Do you remember being in grammar school about to write a test and hearing the teacher announce; “Spelling counts on this test.”?
As I get older and I am writing far less than I did I find that I am becoming more unsure of the spelling of some words. Thank goodness for spell check.
Although many rules of written grammar have become fuzzy for me I still believe in good grammar and in good spelling. There are obvious cases where spelling can change the meaning of what you are trying to say. “I love my aunt” is a sweet statement. “I love my ant” is kind of weird.
Yesterday I was helping my daughter work on a biography for her grade six class. She had decided to write about Golda Meir. She was gathering information from the computer, I was helping her to weed out what was essential and to put it in her own words. I read over what she had written. I noticed that she wrote Palestine as ‘Palestein’. I laughed and told her that she turned the country into a jewish last name.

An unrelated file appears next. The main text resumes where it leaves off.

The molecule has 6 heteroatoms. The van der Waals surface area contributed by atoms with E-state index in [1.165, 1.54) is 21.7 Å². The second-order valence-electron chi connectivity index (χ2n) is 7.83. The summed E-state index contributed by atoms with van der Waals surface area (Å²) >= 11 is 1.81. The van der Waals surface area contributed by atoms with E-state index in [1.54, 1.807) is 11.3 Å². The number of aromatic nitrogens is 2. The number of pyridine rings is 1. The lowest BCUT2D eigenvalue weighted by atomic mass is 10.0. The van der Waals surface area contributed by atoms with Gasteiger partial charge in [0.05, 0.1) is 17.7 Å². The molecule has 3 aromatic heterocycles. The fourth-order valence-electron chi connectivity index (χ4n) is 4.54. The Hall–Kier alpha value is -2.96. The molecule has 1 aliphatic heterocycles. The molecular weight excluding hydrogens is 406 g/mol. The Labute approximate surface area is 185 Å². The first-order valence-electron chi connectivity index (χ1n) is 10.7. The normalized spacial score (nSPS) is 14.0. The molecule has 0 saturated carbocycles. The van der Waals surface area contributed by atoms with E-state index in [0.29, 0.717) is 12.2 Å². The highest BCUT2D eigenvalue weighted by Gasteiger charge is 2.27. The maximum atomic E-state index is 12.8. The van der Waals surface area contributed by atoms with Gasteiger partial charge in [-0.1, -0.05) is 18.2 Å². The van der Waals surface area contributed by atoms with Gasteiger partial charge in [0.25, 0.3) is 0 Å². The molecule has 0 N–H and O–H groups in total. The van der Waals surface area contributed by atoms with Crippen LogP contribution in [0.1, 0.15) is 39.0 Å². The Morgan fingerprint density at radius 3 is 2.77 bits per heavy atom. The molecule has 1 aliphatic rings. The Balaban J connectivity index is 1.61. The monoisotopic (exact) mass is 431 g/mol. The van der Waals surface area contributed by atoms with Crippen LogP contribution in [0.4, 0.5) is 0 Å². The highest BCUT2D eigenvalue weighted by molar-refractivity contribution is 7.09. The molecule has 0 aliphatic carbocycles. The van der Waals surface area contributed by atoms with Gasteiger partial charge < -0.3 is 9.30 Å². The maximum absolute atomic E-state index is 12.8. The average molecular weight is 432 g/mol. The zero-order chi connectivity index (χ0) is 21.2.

It’s sort of been on my mind since then. If only it had been spelled as Palestein. Then there could not have been any doubt as to whose land it was/is. This would have clearly been a jewish homeland just as clearly as Goldstein’s Deli* could only be a jewish deli and Greenstein’s Hardware* must be jewish owned.
If only the issue were that easy, but it’s a nice thought.
*both Goldstein’s and Greenstein’s are ficticious, but are you going to argue?